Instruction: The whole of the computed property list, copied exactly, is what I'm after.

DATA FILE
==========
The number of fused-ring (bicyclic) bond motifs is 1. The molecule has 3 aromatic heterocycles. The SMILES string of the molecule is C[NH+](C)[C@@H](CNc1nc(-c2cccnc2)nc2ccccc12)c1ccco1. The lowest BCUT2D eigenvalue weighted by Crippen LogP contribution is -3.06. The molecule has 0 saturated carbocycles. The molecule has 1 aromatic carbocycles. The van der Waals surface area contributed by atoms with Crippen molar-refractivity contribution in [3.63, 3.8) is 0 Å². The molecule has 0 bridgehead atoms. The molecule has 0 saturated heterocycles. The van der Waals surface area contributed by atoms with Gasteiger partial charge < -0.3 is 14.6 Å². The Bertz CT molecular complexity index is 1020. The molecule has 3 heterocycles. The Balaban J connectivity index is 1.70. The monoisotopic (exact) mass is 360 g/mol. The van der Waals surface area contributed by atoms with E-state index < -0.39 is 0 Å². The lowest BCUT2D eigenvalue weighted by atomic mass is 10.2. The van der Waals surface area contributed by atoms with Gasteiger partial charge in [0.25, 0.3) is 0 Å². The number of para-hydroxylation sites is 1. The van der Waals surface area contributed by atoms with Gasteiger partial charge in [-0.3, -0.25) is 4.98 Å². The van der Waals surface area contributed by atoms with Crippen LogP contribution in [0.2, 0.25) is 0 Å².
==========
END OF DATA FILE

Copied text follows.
The number of fused-ring (bicyclic) bond motifs is 1. The molecule has 3 aromatic heterocycles. The SMILES string of the molecule is C[NH+](C)[C@@H](CNc1nc(-c2cccnc2)nc2ccccc12)c1ccco1. The lowest BCUT2D eigenvalue weighted by Crippen LogP contribution is -3.06. The molecule has 0 saturated carbocycles. The molecule has 1 aromatic carbocycles. The van der Waals surface area contributed by atoms with Crippen molar-refractivity contribution in [3.63, 3.8) is 0 Å². The molecule has 0 bridgehead atoms. The molecule has 0 saturated heterocycles. The van der Waals surface area contributed by atoms with Gasteiger partial charge < -0.3 is 14.6 Å². The Bertz CT molecular complexity index is 1020. The molecule has 3 heterocycles. The Balaban J connectivity index is 1.70. The monoisotopic (exact) mass is 360 g/mol. The van der Waals surface area contributed by atoms with E-state index < -0.39 is 0 Å². The lowest BCUT2D eigenvalue weighted by atomic mass is 10.2. The van der Waals surface area contributed by atoms with Gasteiger partial charge in [0.25, 0.3) is 0 Å². The number of para-hydroxylation sites is 1. The van der Waals surface area contributed by atoms with Gasteiger partial charge in [-0.3, -0.25) is 4.98 Å². The van der Waals surface area contributed by atoms with Crippen LogP contribution in [0.2, 0.25) is 0 Å².